Date of Award

Spring 2018

Document Type


Degree Name

Master of Science (MS)


Mechanical & Aerospace Engineering

Committee Director

Krishnanand Kaipa

Committee Member

Sebastian Bawab

Committee Member

Julie Hao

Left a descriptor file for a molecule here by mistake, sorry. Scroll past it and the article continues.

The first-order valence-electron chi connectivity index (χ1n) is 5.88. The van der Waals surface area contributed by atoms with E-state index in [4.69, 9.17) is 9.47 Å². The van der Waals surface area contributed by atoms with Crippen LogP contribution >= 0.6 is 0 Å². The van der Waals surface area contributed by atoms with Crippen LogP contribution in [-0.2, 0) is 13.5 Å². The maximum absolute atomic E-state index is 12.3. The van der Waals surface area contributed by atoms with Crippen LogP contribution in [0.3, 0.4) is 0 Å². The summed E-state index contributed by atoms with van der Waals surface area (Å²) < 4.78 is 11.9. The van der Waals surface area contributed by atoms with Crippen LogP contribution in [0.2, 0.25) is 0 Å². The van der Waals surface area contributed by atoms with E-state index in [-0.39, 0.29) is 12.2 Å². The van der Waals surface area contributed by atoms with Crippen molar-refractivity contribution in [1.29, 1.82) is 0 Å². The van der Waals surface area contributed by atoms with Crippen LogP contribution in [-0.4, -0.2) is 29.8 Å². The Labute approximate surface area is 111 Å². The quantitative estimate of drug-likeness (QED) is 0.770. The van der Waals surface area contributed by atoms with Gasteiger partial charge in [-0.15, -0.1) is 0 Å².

This thesis presents the design of a robotic prosthesis, which mimics the morphology of a human hand. The primary goal of this work is to develop a systematic methodology that allows a custom-build of the prosthesis to match the specific requirements of a person with hand impairments. Two principal research questions are addressed toward this goal: 1) How do we cater to the large variation in the distribution of overall hand-sizes in the human population? 2) How closely do we mimic the complex morphological aspects of a biological hand in order to maximize the anthropomorphism (human-like appearance) of the robotic hand, while still maintaining a customizable and manageable design? This design approach attempts to replicate the crucial morphological aspects in the artificial hand (the kinematic structure of the hand skeleton, the shape and aspect ratios of various bone-segments, and ranges of motion). The hand design is partitioned into two parts: 1) A stiff skeleton structure, comprising parametrically synthesized segments that are simplified counterparts of nineteen bone-segments—five metacarpals, five proximal phalanges, four middle phalanges, and five distal phalanges—of the natural hand-skeleton and simplified mechanical substitutes of the remaining eight carpal bones. 2) A soft skin-like structure that encompasses the artificial skeleton to match the cosmetics and compliant features of the natural hand. A parameterized CAD model representation of each synthesized segment is developed by using the feature of design-tables in SolidWorks, which allows easy customization with respect to each person. Average hand measurements available in the literature are used to guide the dimensioning of parameters of each synthesized segment. Tendon-driven actuation of the fingers allows the servo actuators to be mounted remotely, thereby enabling a sleek finger design. A prototype of the robotic hand is constructed by 3D-printing all the parts using an Object 30 Prime 3D printer. Results reported from physical validation experiments of the robotic hand demonstrate the feasibility of the proposed design approach.